the high-dimensional attractor (gray shading), spike trains of 2 of the 8 I&F neurons that were trained
to create the high-dimensional attractor by sending their output spike trains back into the circuit,
and average firing rate of all 8 neurons (lower trace). (E and F) Performance of linear readouts
that were trained to switch their real-time computation task depending on the current state of the
high-dimensional attractor: output 2 · r3 (t) instead of r3 (t) if the high-dimensional attractor is on
(E), output r3 (t) + r4 (t) instead of |r3 (t) − r4 (t)| if the high-dimensional attractor is on (F). (G)
Performance of linear readout that was trained to output r3 (t) · r4 (t), showing that another linear
readout from the same circuit can simultaneously carry out nonlinear computations that are invariant
to the current state of the high-dimensional attractor.
whose weights w were trained during 200 s of simulated biological time to minimize the
mean squared error with regard to desired target output functions K. After training these
weights w were fixed, and the performance of the otherwise generic circuit was evaluated
for new input streams u (with new input rates drawn from the same distribution) that had
not been used for training. It was sufficient to use just linear functions K that transformed
the current circuit state x(t) into a feedback K(x(t)), confirming the predictions of [1]
and [2] that the recurrent circuit automatically assumes the role of a kernel (in the sense of
machine learning) that creates nonlinear combinations of recent inputs.
We found that computer simulations of such generic cortical microcircuit models confirm
the theoretical prediction that feedback from suitably trained readouts enables complex
state-dependent real-time processing of a fairly large number of diverse input spike trains
within a single circuit (all results shown are for test inputs that had not been used for
training). Readout neurons could be trained to turn a high-dimensional attractor on or
off in response to particular signals in 2 of the 4 independent input streams (Fig. 2D).
The target value for K(x(t)) during training was the currently desired activity-state of the
high-dimensional attractor, where x(t) resulted from giving already tentative spike trains
that matched this target value as feedback into the circuit. These neurons were trained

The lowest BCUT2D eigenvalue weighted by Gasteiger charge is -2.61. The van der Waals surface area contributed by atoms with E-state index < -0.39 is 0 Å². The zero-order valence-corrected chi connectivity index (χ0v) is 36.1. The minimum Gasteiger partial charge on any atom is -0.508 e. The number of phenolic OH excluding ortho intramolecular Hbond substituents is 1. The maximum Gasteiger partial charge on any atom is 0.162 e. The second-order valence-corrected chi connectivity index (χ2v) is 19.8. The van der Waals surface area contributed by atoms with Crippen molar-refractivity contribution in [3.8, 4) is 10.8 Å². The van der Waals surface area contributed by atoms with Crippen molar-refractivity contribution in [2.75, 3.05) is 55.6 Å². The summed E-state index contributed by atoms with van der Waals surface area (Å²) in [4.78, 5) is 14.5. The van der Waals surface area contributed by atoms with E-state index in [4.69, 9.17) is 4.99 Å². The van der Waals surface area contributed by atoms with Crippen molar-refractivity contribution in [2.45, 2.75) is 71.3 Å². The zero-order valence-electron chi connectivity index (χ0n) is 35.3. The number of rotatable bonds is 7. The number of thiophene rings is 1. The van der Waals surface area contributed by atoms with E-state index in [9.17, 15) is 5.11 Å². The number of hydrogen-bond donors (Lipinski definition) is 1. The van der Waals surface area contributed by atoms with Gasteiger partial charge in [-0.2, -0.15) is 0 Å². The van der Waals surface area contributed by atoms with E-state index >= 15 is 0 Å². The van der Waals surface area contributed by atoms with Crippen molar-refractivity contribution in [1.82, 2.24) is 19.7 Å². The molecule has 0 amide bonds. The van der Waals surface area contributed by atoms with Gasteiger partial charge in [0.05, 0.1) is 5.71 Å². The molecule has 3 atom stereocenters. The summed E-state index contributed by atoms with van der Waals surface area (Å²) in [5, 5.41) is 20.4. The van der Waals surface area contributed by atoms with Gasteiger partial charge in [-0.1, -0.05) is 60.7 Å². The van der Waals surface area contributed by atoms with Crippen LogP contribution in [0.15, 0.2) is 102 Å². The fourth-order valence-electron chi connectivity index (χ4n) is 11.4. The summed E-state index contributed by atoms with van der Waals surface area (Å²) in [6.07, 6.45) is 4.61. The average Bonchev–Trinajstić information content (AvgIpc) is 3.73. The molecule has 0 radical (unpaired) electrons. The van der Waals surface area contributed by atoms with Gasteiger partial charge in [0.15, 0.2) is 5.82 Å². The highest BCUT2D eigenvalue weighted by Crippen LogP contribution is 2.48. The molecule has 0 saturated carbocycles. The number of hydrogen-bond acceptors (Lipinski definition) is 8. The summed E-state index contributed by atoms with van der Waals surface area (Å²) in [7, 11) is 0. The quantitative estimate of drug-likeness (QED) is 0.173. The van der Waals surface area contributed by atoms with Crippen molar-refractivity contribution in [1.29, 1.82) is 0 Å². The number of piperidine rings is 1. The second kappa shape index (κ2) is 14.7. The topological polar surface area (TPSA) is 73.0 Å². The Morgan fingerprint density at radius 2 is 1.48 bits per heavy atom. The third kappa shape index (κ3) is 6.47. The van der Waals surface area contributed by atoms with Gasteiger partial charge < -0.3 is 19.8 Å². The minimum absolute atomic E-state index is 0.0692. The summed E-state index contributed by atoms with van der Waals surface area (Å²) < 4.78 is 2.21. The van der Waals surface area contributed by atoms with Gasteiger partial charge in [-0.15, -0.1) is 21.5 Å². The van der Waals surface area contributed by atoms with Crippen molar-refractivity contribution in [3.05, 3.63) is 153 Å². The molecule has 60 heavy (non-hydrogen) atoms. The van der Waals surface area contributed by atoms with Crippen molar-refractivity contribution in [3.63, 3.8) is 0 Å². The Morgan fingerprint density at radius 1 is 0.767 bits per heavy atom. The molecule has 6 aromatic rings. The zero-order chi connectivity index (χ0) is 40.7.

to represent in their firing activity at any time the information in which of input streams
1 or 2 a burst had most recently occurred. If it occurred most recently in stream 1, they
were trained to fire at 40 Hz, and not to fire otherwise. Thus these neurons were required
to represent the non-fading state of a very simple finite state machine, demonstrating in a
simple example the validity of Theorem 2.2.
The weights w of these readout neurons were determined by a sign-constrained linear
regression, so that weights from excitatory (inhibitory) presynaptic neurons were automatically positive (negative). Since these readout neurons had the same properties as neurons
within the circuit, this computer simulation also provided a first indication of the gain in
real-time processing capability that can be achieved by suitable training of a few spiking
neurons within an otherwise randomly connected recurrent circuit. Fig. 2 shows that other
readouts from the same circuit (that do not provide feedback) can be trained to amplify their
response to one of the input streams (Fig. 2E), or even switch their computational function
(Fig. 2F) if the high-dimensional attractor is in the on-state, thereby providing a model for
the way in which internal circuit states can change the “program” for its online processing.
Continuous high-dimensional attractors that hold a time-varying analog value (instead of
a discrete state) through globally distributed activity within the circuit can be created in
the same way through feedback. In fact, several such high-dimensional attractors can coexist within the same circuit, see Fig. 3B,C,D. This gives rise to a model (Fig. 3) that
could explain how timing of behavior and reward expectation are learnt and controlled by
neural microcircuits on a behaviorally relevant large time scale. In addition Fig. 4 shows
that a continuous high-dimensional attractor that is created through feedback provides a
new model for a neural integrator, and that the current value of this neural integrator can
be combined within the same circuit and in real-time with variables extracted from timevarying analog input streams.
This learning-induced generation of high-dimensional attractors through feedback provides
a new model for the emergence of persistent firing in cortical circuits that does not rely
on especially constructed circuits, neurons, or synapses, and which is consistent with high
noise (see Fig. 4G for the quite realistic trial-to-trial variability in this circuit of HH neurons
with background noise according to [8]). This learning based model is also consistent with
the surprising plasticity that has recently been observed even in quite specialized neural
integrators [11]. Its robustness can be traced back to the fact that readouts can be trained to